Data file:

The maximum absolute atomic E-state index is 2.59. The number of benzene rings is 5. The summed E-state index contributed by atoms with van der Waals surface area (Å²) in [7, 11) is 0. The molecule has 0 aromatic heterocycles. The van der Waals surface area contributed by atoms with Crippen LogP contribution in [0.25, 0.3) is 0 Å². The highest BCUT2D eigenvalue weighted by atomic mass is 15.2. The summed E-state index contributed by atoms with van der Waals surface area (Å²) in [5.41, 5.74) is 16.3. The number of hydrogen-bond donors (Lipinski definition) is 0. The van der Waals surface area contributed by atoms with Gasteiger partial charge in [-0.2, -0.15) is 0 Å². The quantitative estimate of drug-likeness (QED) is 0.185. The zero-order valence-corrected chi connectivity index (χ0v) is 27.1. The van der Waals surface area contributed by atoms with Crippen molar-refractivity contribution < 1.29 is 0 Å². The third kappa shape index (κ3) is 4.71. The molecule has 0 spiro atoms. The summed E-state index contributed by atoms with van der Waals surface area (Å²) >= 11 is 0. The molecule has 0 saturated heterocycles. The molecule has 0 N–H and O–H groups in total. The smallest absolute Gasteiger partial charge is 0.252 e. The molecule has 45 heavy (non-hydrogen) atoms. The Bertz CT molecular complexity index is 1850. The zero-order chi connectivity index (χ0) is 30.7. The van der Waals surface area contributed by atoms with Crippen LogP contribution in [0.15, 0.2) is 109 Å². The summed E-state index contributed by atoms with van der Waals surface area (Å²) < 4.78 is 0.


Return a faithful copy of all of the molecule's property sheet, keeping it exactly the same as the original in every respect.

The maximum absolute atomic E-state index is 2.59. The number of benzene rings is 5. The summed E-state index contributed by atoms with van der Waals surface area (Å²) in [7, 11) is 0. The molecule has 0 aromatic heterocycles. The van der Waals surface area contributed by atoms with Crippen LogP contribution in [0.25, 0.3) is 0 Å². The highest BCUT2D eigenvalue weighted by atomic mass is 15.2. The summed E-state index contributed by atoms with van der Waals surface area (Å²) in [5.41, 5.74) is 16.3. The number of hydrogen-bond donors (Lipinski definition) is 0. The van der Waals surface area contributed by atoms with Gasteiger partial charge in [-0.2, -0.15) is 0 Å². The quantitative estimate of drug-likeness (QED) is 0.185. The zero-order valence-corrected chi connectivity index (χ0v) is 27.1. The van der Waals surface area contributed by atoms with Crippen molar-refractivity contribution < 1.29 is 0 Å². The third kappa shape index (κ3) is 4.71. The molecule has 0 spiro atoms. The summed E-state index contributed by atoms with van der Waals surface area (Å²) >= 11 is 0. The molecule has 0 saturated heterocycles. The molecule has 0 N–H and O–H groups in total. The smallest absolute Gasteiger partial charge is 0.252 e. The molecule has 45 heavy (non-hydrogen) atoms. The Bertz CT molecular complexity index is 1850. The zero-order chi connectivity index (χ0) is 30.7. The van der Waals surface area contributed by atoms with Crippen LogP contribution in [0.15, 0.2) is 109 Å². The summed E-state index contributed by atoms with van der Waals surface area (Å²) < 4.78 is 0.